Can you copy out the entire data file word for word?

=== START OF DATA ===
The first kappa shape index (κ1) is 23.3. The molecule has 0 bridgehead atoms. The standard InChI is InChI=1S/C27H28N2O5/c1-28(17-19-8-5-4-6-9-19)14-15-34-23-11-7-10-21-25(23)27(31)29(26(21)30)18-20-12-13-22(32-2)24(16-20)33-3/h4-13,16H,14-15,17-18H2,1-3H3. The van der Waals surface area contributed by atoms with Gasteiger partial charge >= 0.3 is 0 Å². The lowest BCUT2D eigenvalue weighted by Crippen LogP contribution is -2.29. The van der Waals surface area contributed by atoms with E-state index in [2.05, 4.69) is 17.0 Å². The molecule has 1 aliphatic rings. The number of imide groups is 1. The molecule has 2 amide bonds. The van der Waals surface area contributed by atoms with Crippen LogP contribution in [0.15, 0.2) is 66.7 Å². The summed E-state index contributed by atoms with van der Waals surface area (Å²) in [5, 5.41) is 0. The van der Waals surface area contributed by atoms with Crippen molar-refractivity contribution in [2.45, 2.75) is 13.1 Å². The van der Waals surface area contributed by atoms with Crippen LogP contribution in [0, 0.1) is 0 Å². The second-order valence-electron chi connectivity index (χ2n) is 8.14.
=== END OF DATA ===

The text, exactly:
The first kappa shape index (κ1) is 23.3. The molecule has 0 bridgehead atoms. The standard InChI is InChI=1S/C27H28N2O5/c1-28(17-19-8-5-4-6-9-19)14-15-34-23-11-7-10-21-25(23)27(31)29(26(21)30)18-20-12-13-22(32-2)24(16-20)33-3/h4-13,16H,14-15,17-18H2,1-3H3. The van der Waals surface area contributed by atoms with Gasteiger partial charge >= 0.3 is 0 Å². The lowest BCUT2D eigenvalue weighted by Crippen LogP contribution is -2.29. The van der Waals surface area contributed by atoms with E-state index in [2.05, 4.69) is 17.0 Å². The molecule has 1 aliphatic rings. The number of imide groups is 1. The molecule has 2 amide bonds. The van der Waals surface area contributed by atoms with Crippen LogP contribution in [0.15, 0.2) is 66.7 Å². The summed E-state index contributed by atoms with van der Waals surface area (Å²) in [5, 5.41) is 0. The van der Waals surface area contributed by atoms with Crippen molar-refractivity contribution in [2.45, 2.75) is 13.1 Å². The van der Waals surface area contributed by atoms with Crippen LogP contribution in [0, 0.1) is 0 Å². The second-order valence-electron chi connectivity index (χ2n) is 8.14.